Over lockdown if you happen to be out of work at the moment and your to-do list is slowly being reduced to tasks like brushing your hair, you may end up in the same boat as myself; riding waves of overthinking and overcoming emotional spirals. With so much more time on our hands, I think brains are seizing the opportunity to conjure up long lost memories, trauma and wonderful questions such as: Is this really what I want? Looking at our lives from within our isolated bubbles and, more often or not, relying on our own perceptions is causing quite the emotional turmoil for some. Within this some, I stand, hand raised and admitting ‘I’m struggling also’. Distractions are limited and accessibility to the usual coping mechanisms scarce. It’s a very uncomfortable feeling to look at your life in such an examined way, looking inside ourselves through an unusual and unplanned situation. It throws everything up in the air.
While waiting to come down, we catch ourselves asking questions about what we want, how to make the most of this time and are we happy. Some pretty deep questions, adding pressure to our daily lives. This pressure for me began as I noticed things starting to close again in the Autumn. Shops began to close, emails came in explaining the plans of action for closure, every second headline reading ‘Lockdown: Round Two’. When change struck the first time in Spring 2020, I remember telling myself to remain positive and use this time to rest. It was relatively new and I grabbed the extra time with both hands, walks were adventurous and I used my spare time to indulge in cooking and catching up on the latest shows. However, the second national lockdown placed a feeling I could not describe at the time. One that clung to the corners of my smile, adding an extra weight to lift. The motivation and positivity much harder to conjure up. Instead of seizing the change, I surrendered and sunk into my bed each morning with a ‘What’s the point?’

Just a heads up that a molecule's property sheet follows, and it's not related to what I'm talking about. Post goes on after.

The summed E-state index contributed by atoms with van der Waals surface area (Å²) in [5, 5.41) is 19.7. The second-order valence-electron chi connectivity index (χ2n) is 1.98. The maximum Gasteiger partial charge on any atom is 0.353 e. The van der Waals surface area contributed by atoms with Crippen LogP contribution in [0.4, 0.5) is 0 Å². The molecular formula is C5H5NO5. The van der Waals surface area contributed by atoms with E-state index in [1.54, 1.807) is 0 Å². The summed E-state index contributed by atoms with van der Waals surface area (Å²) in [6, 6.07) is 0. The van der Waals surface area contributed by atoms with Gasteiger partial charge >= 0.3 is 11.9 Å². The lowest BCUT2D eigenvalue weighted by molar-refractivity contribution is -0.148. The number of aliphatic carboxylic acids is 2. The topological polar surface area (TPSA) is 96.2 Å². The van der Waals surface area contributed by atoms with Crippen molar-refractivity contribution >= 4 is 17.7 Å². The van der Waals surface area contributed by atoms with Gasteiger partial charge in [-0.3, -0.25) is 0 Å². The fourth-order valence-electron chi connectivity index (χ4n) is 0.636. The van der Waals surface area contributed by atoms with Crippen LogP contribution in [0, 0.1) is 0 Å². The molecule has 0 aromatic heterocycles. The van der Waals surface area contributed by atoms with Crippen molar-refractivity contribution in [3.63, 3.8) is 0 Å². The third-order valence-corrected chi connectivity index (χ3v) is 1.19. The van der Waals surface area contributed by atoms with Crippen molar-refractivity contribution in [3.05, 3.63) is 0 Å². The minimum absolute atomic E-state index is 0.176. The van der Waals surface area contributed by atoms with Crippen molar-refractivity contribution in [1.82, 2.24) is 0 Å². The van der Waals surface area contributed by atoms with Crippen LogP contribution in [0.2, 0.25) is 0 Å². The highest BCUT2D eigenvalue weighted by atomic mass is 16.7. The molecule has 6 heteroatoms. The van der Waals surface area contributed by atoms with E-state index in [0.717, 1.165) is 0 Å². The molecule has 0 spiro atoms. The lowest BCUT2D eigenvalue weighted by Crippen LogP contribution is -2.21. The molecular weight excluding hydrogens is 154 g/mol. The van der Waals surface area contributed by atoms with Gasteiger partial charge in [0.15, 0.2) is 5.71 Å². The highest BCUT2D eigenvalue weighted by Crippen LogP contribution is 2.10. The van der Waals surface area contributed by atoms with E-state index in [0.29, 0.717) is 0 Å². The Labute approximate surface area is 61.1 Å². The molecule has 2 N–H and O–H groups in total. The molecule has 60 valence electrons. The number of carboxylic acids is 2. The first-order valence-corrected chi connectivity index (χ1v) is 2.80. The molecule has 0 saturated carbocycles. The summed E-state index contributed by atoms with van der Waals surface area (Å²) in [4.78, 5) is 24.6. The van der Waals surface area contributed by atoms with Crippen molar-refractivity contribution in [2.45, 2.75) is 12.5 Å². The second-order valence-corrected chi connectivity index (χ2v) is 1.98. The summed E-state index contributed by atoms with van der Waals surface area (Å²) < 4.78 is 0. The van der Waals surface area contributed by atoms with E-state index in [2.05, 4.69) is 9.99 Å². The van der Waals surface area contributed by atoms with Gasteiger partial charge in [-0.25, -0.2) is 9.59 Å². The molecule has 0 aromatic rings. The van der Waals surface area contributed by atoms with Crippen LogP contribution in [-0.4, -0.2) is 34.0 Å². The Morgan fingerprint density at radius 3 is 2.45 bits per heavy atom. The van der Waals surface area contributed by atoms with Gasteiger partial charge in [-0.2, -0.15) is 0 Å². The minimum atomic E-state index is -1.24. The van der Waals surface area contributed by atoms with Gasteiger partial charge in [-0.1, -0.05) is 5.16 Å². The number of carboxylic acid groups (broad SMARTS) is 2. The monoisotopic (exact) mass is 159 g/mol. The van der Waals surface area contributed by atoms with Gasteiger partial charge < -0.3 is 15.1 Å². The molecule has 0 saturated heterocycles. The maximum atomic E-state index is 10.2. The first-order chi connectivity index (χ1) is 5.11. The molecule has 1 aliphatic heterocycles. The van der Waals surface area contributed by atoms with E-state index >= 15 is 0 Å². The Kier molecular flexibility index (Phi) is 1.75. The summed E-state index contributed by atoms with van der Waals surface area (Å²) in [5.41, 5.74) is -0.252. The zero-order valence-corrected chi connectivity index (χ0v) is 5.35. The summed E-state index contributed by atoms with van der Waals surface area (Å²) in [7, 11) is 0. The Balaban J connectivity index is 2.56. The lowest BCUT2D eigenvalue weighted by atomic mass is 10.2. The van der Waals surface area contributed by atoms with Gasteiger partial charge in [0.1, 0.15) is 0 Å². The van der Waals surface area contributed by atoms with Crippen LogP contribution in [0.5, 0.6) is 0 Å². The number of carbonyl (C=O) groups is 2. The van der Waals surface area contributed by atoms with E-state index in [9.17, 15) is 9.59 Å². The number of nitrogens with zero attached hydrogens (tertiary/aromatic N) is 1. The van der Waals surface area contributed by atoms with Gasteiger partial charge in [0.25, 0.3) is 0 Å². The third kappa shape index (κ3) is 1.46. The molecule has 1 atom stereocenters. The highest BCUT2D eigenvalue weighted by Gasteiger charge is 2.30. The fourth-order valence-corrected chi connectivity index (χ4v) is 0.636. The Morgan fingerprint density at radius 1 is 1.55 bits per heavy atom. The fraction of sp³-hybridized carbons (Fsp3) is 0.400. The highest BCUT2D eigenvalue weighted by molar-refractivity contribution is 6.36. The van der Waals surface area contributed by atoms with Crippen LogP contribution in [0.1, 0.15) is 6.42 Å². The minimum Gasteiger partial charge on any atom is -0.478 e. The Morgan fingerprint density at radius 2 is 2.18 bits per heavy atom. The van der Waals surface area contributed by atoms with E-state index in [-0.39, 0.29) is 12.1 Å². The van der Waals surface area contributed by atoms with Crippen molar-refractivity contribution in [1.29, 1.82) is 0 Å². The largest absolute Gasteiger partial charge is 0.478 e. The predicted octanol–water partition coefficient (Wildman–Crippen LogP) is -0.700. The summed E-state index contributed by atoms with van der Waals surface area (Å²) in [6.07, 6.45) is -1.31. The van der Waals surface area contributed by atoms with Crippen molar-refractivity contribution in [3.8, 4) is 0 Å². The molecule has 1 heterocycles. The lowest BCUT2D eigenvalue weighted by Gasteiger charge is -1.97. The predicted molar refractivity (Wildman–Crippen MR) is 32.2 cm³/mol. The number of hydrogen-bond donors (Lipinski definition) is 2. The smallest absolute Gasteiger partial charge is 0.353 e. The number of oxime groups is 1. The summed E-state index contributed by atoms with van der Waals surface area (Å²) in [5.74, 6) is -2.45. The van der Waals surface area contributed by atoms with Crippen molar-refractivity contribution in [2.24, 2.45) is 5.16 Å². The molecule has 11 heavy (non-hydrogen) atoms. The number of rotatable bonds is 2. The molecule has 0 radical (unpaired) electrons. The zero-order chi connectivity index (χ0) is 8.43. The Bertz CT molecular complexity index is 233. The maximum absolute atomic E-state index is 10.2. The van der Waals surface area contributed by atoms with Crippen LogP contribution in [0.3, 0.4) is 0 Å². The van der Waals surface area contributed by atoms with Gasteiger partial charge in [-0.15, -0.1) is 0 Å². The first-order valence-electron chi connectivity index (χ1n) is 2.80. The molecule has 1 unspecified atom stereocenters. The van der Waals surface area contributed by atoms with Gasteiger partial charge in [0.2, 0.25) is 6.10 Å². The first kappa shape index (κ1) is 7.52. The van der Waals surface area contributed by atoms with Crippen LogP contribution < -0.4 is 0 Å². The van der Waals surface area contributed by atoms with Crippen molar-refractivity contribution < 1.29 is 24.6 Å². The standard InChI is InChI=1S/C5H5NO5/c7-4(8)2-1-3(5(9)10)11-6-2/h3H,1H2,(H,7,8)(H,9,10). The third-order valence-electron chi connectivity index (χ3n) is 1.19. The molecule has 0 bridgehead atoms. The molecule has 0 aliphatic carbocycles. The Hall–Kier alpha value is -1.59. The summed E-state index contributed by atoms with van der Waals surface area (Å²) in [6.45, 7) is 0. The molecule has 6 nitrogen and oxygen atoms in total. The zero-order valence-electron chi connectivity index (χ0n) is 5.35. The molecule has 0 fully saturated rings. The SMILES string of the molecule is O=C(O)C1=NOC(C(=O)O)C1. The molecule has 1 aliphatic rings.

This feeling was suffocating, dark and unkind to my brain. It caused me to do mental gymnastics every day of what to do, to be active or not, to be social or not, to do work or not. Each task felt so much harder to complete. After a while, coming into the New Year and the harsh nature of a third national lockdown caused myself to retreat. I lost myself.
When we speak of losing ourselves, I think it’s important to look into what that exactly means. First, when do we know ourselves? Usually I know who I am most when asked for advice, or when explaining why I chose to do something. For example, when asked why I chose to study film, I speak of the complete adoration since I was young for the screen and how images could make you feel. I’d tell people of that amazing feeling when leaving the cinema, that feeling for me bubbles up and I could talk for hours. This passion has stayed with me, showed itself in various ways but has always remained. Alternatively, a friend may tell me of an injustice they have experienced and I suddenly fire up with passion, love and loyalty. These moments I have never felt more grounded, my feet never more comfortable in my shoes. Yet, 2021 has brought the most uncertainty the world has faced in a long time. My shoes may be on the ground, but I have no clue where exactly my feet are and my reminders have never felt so far away. This sense of loss appears and I begin to retreat.
Some tell-tale signs of losing yourself may be:
- Becoming less sociable and secluded
- Lack of motivation
- Sleeping changes such as sleeping too much, or restless nights
- Overthinking and increased anxiety
- Imposter’s Syndrome
- Increased need to compare and fear of inadequacy
- Feeling lonely
- Impulsive decisions including change in appearance